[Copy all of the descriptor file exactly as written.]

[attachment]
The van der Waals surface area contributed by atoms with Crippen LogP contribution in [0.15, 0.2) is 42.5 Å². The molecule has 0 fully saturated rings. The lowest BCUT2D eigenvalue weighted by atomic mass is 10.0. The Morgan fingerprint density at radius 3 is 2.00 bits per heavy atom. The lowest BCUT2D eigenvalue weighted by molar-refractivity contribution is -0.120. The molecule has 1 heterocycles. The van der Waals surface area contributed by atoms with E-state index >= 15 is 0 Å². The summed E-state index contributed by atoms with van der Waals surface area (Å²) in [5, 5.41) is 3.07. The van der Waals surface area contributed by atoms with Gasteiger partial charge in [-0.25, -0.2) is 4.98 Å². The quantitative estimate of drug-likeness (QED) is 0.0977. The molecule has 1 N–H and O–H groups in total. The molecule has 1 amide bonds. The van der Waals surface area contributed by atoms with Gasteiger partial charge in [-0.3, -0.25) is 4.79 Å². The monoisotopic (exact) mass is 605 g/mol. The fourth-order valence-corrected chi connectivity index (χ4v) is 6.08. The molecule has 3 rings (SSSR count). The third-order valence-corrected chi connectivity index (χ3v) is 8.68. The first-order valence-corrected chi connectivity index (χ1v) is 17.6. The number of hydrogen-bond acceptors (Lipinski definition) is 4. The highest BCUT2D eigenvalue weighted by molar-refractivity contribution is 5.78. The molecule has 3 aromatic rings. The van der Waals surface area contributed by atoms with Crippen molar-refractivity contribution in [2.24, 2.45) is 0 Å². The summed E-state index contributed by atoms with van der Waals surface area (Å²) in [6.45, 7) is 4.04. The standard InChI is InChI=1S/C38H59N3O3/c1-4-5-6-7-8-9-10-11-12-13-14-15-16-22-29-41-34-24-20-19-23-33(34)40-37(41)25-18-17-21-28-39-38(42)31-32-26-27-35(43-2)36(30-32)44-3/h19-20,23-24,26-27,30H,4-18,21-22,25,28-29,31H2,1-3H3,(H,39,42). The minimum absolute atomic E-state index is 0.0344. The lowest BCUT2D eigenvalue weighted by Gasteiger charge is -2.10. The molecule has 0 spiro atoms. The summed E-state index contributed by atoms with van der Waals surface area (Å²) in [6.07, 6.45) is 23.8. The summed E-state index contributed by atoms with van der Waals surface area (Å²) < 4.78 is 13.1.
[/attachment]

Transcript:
The van der Waals surface area contributed by atoms with Crippen LogP contribution in [0.15, 0.2) is 42.5 Å². The molecule has 0 fully saturated rings. The lowest BCUT2D eigenvalue weighted by atomic mass is 10.0. The Morgan fingerprint density at radius 3 is 2.00 bits per heavy atom. The lowest BCUT2D eigenvalue weighted by molar-refractivity contribution is -0.120. The molecule has 1 heterocycles. The van der Waals surface area contributed by atoms with E-state index >= 15 is 0 Å². The summed E-state index contributed by atoms with van der Waals surface area (Å²) in [5, 5.41) is 3.07. The van der Waals surface area contributed by atoms with Gasteiger partial charge in [-0.25, -0.2) is 4.98 Å². The quantitative estimate of drug-likeness (QED) is 0.0977. The molecule has 1 N–H and O–H groups in total. The molecule has 1 amide bonds. The van der Waals surface area contributed by atoms with Gasteiger partial charge in [-0.3, -0.25) is 4.79 Å². The monoisotopic (exact) mass is 605 g/mol. The fourth-order valence-corrected chi connectivity index (χ4v) is 6.08. The molecule has 3 rings (SSSR count). The third-order valence-corrected chi connectivity index (χ3v) is 8.68. The first-order valence-corrected chi connectivity index (χ1v) is 17.6. The number of hydrogen-bond acceptors (Lipinski definition) is 4. The highest BCUT2D eigenvalue weighted by molar-refractivity contribution is 5.78. The molecule has 3 aromatic rings. The van der Waals surface area contributed by atoms with Crippen molar-refractivity contribution in [2.24, 2.45) is 0 Å². The summed E-state index contributed by atoms with van der Waals surface area (Å²) in [6.45, 7) is 4.04. The standard InChI is InChI=1S/C38H59N3O3/c1-4-5-6-7-8-9-10-11-12-13-14-15-16-22-29-41-34-24-20-19-23-33(34)40-37(41)25-18-17-21-28-39-38(42)31-32-26-27-35(43-2)36(30-32)44-3/h19-20,23-24,26-27,30H,4-18,21-22,25,28-29,31H2,1-3H3,(H,39,42). The minimum absolute atomic E-state index is 0.0344. The lowest BCUT2D eigenvalue weighted by Gasteiger charge is -2.10. The molecule has 0 spiro atoms. The summed E-state index contributed by atoms with van der Waals surface area (Å²) in [6.07, 6.45) is 23.8. The summed E-state index contributed by atoms with van der Waals surface area (Å²) < 4.78 is 13.1.